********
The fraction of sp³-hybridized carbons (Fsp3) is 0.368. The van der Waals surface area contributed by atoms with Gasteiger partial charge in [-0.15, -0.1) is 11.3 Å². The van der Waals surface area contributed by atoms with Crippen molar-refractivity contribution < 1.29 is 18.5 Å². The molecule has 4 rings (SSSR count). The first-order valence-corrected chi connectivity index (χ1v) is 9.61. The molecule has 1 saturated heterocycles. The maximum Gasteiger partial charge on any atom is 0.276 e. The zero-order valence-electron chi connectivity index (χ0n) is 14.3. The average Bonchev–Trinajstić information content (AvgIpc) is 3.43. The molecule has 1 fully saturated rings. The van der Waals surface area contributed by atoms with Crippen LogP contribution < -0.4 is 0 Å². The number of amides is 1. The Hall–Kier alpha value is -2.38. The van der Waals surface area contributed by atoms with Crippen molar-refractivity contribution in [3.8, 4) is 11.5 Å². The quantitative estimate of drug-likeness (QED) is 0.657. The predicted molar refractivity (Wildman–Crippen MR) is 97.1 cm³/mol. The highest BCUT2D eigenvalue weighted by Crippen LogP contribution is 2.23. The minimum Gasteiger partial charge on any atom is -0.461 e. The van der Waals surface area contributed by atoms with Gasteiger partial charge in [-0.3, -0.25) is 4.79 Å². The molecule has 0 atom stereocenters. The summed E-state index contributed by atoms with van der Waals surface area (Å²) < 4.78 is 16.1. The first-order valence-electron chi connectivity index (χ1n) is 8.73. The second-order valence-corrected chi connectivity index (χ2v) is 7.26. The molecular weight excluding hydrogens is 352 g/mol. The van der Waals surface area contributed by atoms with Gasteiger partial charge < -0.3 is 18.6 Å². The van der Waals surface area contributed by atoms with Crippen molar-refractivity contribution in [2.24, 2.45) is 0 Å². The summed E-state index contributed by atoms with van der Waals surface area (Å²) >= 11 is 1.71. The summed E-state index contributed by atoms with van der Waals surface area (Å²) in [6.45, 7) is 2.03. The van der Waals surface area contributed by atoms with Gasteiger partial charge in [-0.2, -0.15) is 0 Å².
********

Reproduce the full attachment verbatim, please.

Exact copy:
The fraction of sp³-hybridized carbons (Fsp3) is 0.368. The van der Waals surface area contributed by atoms with Gasteiger partial charge in [-0.15, -0.1) is 11.3 Å². The van der Waals surface area contributed by atoms with Crippen molar-refractivity contribution < 1.29 is 18.5 Å². The molecule has 4 rings (SSSR count). The first-order valence-corrected chi connectivity index (χ1v) is 9.61. The molecule has 1 saturated heterocycles. The maximum Gasteiger partial charge on any atom is 0.276 e. The zero-order valence-electron chi connectivity index (χ0n) is 14.3. The average Bonchev–Trinajstić information content (AvgIpc) is 3.43. The molecule has 1 fully saturated rings. The van der Waals surface area contributed by atoms with Crippen LogP contribution < -0.4 is 0 Å². The number of amides is 1. The Hall–Kier alpha value is -2.38. The van der Waals surface area contributed by atoms with Crippen molar-refractivity contribution in [3.8, 4) is 11.5 Å². The quantitative estimate of drug-likeness (QED) is 0.657. The predicted molar refractivity (Wildman–Crippen MR) is 97.1 cm³/mol. The highest BCUT2D eigenvalue weighted by Crippen LogP contribution is 2.23. The minimum Gasteiger partial charge on any atom is -0.461 e. The van der Waals surface area contributed by atoms with Gasteiger partial charge in [-0.3, -0.25) is 4.79 Å². The molecule has 0 atom stereocenters. The summed E-state index contributed by atoms with van der Waals surface area (Å²) < 4.78 is 16.1. The first-order valence-electron chi connectivity index (χ1n) is 8.73. The second-order valence-corrected chi connectivity index (χ2v) is 7.26. The molecular weight excluding hydrogens is 352 g/mol. The van der Waals surface area contributed by atoms with Gasteiger partial charge < -0.3 is 18.6 Å². The van der Waals surface area contributed by atoms with Crippen molar-refractivity contribution in [2.24, 2.45) is 0 Å². The summed E-state index contributed by atoms with van der Waals surface area (Å²) >= 11 is 1.71. The summed E-state index contributed by atoms with van der Waals surface area (Å²) in [6.45, 7) is 2.03. The van der Waals surface area contributed by atoms with Gasteiger partial charge in [-0.2, -0.15) is 0 Å².